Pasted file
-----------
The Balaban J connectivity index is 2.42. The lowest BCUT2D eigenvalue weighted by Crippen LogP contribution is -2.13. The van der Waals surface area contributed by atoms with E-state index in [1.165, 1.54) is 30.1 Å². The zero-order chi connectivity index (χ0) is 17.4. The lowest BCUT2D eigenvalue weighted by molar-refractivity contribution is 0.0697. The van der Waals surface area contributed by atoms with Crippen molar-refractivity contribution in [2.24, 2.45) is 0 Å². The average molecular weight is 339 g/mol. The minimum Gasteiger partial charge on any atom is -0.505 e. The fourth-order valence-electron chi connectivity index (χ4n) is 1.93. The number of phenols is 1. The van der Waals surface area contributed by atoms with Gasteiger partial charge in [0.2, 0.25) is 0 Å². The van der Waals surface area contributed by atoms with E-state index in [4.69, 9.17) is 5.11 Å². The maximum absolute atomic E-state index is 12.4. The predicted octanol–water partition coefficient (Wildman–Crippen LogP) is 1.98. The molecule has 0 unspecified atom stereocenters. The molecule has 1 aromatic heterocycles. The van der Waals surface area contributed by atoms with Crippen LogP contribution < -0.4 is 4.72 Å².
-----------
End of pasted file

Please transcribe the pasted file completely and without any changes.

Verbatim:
The Balaban J connectivity index is 2.42. The lowest BCUT2D eigenvalue weighted by Crippen LogP contribution is -2.13. The van der Waals surface area contributed by atoms with E-state index in [1.165, 1.54) is 30.1 Å². The zero-order chi connectivity index (χ0) is 17.4. The lowest BCUT2D eigenvalue weighted by molar-refractivity contribution is 0.0697. The van der Waals surface area contributed by atoms with Crippen molar-refractivity contribution in [2.24, 2.45) is 0 Å². The average molecular weight is 339 g/mol. The minimum Gasteiger partial charge on any atom is -0.505 e. The fourth-order valence-electron chi connectivity index (χ4n) is 1.93. The number of phenols is 1. The van der Waals surface area contributed by atoms with Gasteiger partial charge in [0.2, 0.25) is 0 Å². The van der Waals surface area contributed by atoms with E-state index in [4.69, 9.17) is 5.11 Å². The maximum absolute atomic E-state index is 12.4. The predicted octanol–water partition coefficient (Wildman–Crippen LogP) is 1.98. The molecule has 0 unspecified atom stereocenters. The molecule has 1 aromatic heterocycles. The van der Waals surface area contributed by atoms with Crippen LogP contribution < -0.4 is 4.72 Å².